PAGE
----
Leaked Amazon memo shows it only wants to hire students and new grads for entry-level software roles
Do you have layers and layers of bosses, reader? I'm Diamond Naga Siu, and long chains of command are pretty common at tech companies. But middle managers could be the latest layoff target in tech, especially after Mark Zuckerberg's latest reported comments.
After so many people were cut, those middle managers now have fewer workers to oversee. This makes them a natural next layoff target.
I honestly feel bad for middle managers. As the name implies, they're stuck in the middle, neither worker nor upper-management. And they need to try keeping everyone happy (meanwhile, a study even found that they're more likely to be anxious and depressed). Yikes.
But if Zuck is on point, far fewer people could hold these precarious roles — at least at Meta.
Anyways, I'm just a worker trying to share 10 interesting stories a day. So let's dive into some tech.
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1. Leaked Amazon memo reveals new hiring strategy. The e-commerce giant is only hiring students and new grads for entry-level software positions, per an internal note reviewed by Insider. The change took effect January 25, 2023.
People more than 12 months out of school won't qualify anymore for the lowest software development engineering position, called SDE-1. This means hiring from student programs is now an even higher priority.
The change is "global and Amazon-wide," reports Insider's ace Amazon correspondent Eugene Kim. Plus, exceptions require approval of VPs or higher.
It's possibly a cost-cutting method for the infamously frugal company. This pivot targets a younger and more affordable group of workers. And it comes in the middle of a major restructuring of the company.
More on Amazon's latest hiring strategy here.
In other news:
2. Reddit is kicking laid off employees while they're down. The social media platform has blamed low performance for axing employees. But ex-Redditors slammed the company for its "cruel and dishonest" messaging that they fear could "kill" their chances of getting hired elsewhere. This is what they told Insider.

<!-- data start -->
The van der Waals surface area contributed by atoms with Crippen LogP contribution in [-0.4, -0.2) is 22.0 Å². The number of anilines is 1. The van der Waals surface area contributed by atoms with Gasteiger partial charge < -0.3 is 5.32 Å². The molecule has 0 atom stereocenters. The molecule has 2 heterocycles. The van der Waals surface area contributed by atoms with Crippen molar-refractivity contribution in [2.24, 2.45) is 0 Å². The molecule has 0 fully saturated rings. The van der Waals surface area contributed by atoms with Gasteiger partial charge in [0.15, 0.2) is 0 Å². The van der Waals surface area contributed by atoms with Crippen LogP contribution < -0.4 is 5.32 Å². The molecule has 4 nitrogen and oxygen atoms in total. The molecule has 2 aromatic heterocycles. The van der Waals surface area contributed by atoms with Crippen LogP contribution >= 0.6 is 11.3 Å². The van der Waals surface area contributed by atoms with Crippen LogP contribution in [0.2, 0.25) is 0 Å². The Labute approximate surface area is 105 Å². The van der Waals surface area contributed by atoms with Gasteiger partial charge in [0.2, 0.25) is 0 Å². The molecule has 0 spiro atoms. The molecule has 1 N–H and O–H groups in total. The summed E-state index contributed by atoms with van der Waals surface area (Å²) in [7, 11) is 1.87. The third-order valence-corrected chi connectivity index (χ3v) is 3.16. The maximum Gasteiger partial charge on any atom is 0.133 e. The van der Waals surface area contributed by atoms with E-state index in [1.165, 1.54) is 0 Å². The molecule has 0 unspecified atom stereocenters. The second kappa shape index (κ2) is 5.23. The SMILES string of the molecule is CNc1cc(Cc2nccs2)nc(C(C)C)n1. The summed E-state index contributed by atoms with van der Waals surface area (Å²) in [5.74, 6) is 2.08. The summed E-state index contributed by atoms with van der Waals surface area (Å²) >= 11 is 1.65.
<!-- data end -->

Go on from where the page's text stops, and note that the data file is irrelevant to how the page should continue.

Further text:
3. Zuckerberg unveils a new era for tech. Google made cushy tech perks and chasing wild ideas vogue, writes my editor Matt Weinberger. But just as quickly as it came, Mark Zuckerberg ejected it with a reality check. Learn about the leaner tech era here.
4. The 10 jobs ChatGPT will most likely replace. Experts said the new technology particularly threatens "white-collar" jobs. Financial analysts, traders, paralegals, and software engineers are among those at risk. Check out the others here.
5. Salesforce just did another round of layoffs. The number of people cut is unclear. But one person told Insider that the company-wide Slack channel now has 4,000 fewer members. Another said sales and marketing were the most impacted. Here's everything you need to know about the latest cuts.
Thursday's tech earnings:
6. Apple: The iPhone maker is the last tech giant standing. CEO Tim Cook acknowledged hurdles the company is currently facing. But its response won't include cost-cutting, layoffs, or strategy shifts. Instead, the company outlined investments in innovation and its people.
7. Alphabet: Google is highlighting how important AI is as it cuts costs. The company announced that it will start disclosing investments in AI. Meanwhile, it expects to spend $500 million to reduce office space and up to $2.3 billion in severance packages. More on Google's AI future here.
8. Amazon: bracing for even tougher conditions. The e-commerce giant announced that it plans to have "even faster" deliveries. Yet it's simultaneously bracing for decreased customer spending on its cloud side. CEO Andy Jassy personally shared his top priorities.
Odds and ends:
9. Mercedes just beat Tesla at its own game — self-driving. Mercedes just introduced the most advanced self-driving technology yet. It couldn't come at a worse time for Tesla after it faces struggle after struggle. Hop in for a first look at the Mercedes Drive Pilot here.
10. Ticketless baby ditched at airport check-in. The tardy parents "ran toward the security checks," authorities said. They reportedly arrived after check-in closed and without a ticket for their baby. More on the abandonment issue here. Bonus: Watch this video that appears to document the moments after they deserted their infant.
The latest people moves in tech:
An Amazon Web Services exec who was accused of gender discrimination is leaving, according to leaked docs.
This Google recruiter found out she was laid off while on maternity leave and feeding her 3-week-old baby.
Curated by Diamond Naga Siu in San Diego. (Feedback or tips? Email firstname.lastname@example.org or tweet @diamondnagasiu) Edited by Matt Weinberger (tweet @gamoid) in San Francisco and Hallam Bullock (tweet @hallam_bullock) in London.
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